There are some books that are incredibly difficult to review. I usually find that they are the most powerful of books, those that elicit the strongest emotional response in me. When I finished the contemporary young adult novel Sadie by Courtney Summers, I felt like I was rapid-cycling through the seven stages of grief. I was initially shocked and then distraught; I was in denial because I wasn't ready to finish the book and bargaining because I've discovered I can still listen to the podcast tie-in; I was angry because of the themes of the novel (and more than a little angry at that ending) and I was a little guilty about the people I ignored so that I could rush through this novel. I'm not sure I can ever find acceptance in a book about child murder and abuse.
Mostly I'm just sad but I knew that no matter how jumbled this review might be, it is one that I need to get out and I very much want to recommend this book. Sadie is a book about a murdered girl and her missing sister, about two girls growing up in dire poverty and neglect, about opportunistic men and the women they exploit, and about a dark underbelly of humanity that feeds on the most vulnerable of children.
Sadie has been running since the day her sister was murdered. She is on a single-minded quest for revenge but the police simply don't care enough to investigate that she's gone. Against his better judgement, radio personality West McCray begins to investigate Sadie's disappearance and he forms a podcast "The Girls". Told in alternating chapters between Sadie and the podcast, Sadie is about the race to find the runaway girl as layer upon layer of her story is peeled away.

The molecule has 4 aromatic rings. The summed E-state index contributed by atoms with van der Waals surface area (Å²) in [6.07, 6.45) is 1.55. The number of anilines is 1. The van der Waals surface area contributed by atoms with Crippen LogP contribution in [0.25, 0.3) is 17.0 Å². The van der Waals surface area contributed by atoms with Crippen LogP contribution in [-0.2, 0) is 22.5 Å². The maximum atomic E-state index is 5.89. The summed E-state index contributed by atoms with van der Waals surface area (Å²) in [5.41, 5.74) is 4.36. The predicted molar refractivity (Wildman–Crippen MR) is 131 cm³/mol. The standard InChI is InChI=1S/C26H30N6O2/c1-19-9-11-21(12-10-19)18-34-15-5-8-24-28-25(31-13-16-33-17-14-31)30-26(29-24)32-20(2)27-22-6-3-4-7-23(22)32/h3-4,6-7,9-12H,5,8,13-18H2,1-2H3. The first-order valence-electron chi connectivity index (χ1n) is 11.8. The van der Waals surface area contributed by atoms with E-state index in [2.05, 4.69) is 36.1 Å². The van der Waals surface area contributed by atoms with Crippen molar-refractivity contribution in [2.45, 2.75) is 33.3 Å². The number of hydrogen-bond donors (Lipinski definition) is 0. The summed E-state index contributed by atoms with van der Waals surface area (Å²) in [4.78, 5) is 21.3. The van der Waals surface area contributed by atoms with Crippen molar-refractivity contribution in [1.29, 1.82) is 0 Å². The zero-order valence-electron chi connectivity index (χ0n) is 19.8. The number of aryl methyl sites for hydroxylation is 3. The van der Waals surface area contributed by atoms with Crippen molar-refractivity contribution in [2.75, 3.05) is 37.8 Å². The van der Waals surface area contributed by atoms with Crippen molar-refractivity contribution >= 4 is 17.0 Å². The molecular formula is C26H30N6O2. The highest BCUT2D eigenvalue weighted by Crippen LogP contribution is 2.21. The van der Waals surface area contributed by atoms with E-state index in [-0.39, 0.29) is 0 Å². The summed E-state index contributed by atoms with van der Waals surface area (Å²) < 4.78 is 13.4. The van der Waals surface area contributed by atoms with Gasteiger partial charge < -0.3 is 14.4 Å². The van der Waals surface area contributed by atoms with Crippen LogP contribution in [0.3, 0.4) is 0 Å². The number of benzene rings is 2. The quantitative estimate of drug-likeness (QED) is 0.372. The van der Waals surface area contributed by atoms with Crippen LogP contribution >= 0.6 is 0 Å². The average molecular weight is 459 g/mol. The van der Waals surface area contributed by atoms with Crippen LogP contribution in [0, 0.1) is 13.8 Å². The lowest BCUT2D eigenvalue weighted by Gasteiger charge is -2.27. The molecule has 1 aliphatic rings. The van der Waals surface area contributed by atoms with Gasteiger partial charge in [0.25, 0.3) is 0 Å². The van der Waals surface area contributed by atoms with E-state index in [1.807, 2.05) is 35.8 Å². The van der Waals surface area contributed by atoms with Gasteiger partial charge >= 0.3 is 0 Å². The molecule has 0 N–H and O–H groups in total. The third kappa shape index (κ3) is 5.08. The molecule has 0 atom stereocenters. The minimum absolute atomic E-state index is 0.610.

Sadie is absolutely superb. It is a book that has remained foremost in my mind since I finished it and I can't stop thinking about it. There are so many layers to this story, from Sadie's speech impediment to the family's grinding poverty to the abuse that the girls suffer. The topics are not light but the weight of them didn't stop me rushing through the book.
"She's ten years old and she's already fighting her own cries for help."
Books like Sadie represent the very best that young adult fiction has to offer, books that make the reader think, challenge and ask questions about the toughest questions. This is a contemporary novel focusing on the very real challenges that children face today and will definitely generate conversation in reading groups and classrooms.
"There are bills on the table, though. Past-due notices. Seeing them puts a knot in my stomach the size of a grapefruit. That sort of dread you don't ever forget once you've known it. The crushing panic of needing money you don't have. "
I give Sadie a superb five out of five stars and I would recommend it universally to those seeking superior young adult fiction.